This product had 11 reviews left in the past 30 days, so is potentially selling around 110 units per month.

Amazon reviews
Amazon reviews

QUESTION #4: CAN YOU SCALE PRODUCTION QUICKLY WITH YOUR EXISTING CASH FLOW?

One of the benefits of selling on Amazon is access to hundreds of thousands of customers who are ready to BUY.

Let's run a thought experiment and imagine if you met or exceeded the volume of your competitors on Amazon right now. Could you meet demand with your current operations, or would you have to change your processes/suppliers/partners to manage things?

Amazon’s payment cycles run in 2-week increments, so you may also need to consider the effect of having your cash and inventory tied up for a longer period than on other e-commerce platforms.

QUESTION #5: CAN YOU DEVOTE TIME TO LEARNING A NEW PLATFORM?

Like any selling platform, there is a learning curve required. But compared with other platforms like Etsy or your own Shopify store, Amazon has a lot more rules and processes designed to keep their shoppers happy.

Beyond the effort spent learning the rules and processes, there is up-front effort required to set up your listings and learning what makes a high-converting product listing.

QUESTION #6: Do you have a promotional budget?

The classic catch-22 of selling on Amazon is this:

Product reviews = more sales More sales = more reviews But less than 10% of customers actually leave reviews

When you’re getting started, this is a negatively-reinforcing cycle of no sales and no reviews. The solution is to kick-start sales by giving away some your product for free or at a significant discount in exchange for reviews.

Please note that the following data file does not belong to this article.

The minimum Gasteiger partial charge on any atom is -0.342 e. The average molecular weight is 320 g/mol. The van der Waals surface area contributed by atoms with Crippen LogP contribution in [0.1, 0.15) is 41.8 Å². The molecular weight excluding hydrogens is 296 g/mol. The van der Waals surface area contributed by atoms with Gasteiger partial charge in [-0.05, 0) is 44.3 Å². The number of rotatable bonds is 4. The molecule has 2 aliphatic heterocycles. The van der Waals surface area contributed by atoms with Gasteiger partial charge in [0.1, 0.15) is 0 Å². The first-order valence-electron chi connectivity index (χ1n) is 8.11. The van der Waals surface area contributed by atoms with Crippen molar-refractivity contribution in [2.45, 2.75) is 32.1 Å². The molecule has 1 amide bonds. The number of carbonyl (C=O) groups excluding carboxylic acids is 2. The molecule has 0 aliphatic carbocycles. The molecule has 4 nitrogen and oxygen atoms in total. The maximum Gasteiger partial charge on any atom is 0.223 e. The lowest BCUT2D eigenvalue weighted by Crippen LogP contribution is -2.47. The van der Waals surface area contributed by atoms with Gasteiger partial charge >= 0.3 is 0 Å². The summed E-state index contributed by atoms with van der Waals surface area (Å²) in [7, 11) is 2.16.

You’ll need to budget for giving out sample product to start getting those juicy product reviews, and potentially some paid ads to get more traffic to your listings.

In conclusion...

Even as someone who makes a living by helping brands sell on Amazon, it’s a love/hate relationship! Amazon as an e-commerce platform is relatively expensive, with lots of rules, and is getting more & more competitive by the minute.

But the challenges Amazon throws at you can pale in comparison to the upsides. With hundreds of millions of loyal customers—many of whom refuse to shop anywhere else—you can access buyers you would never have been able to reach before. You can utilize Amazon’s warehouses & systems to reduce your own operational, fulfillment, and customer service workload.

I got started by listening to lots of podcasts, reading blogs, watching videos, and talking tactics with other Amazon sellers. It took many months of testing and learning to really get my bearings, and another few months to discover master more advanced traffic and conversion strategies.

Be prepared for a long journey on Amazon; it’s worth it!

(Image Source: LifeHacker)

 

kirimasters

ABOUT THE AUTHOR:

Kiri Masters cut her teeth in e-commerce by launching I Like That Lamp, a company dedicated to the art of DIY lighting. Now, she consults for brand owners who want to launch and optimize their products on Amazon at bobsledmarketing.com.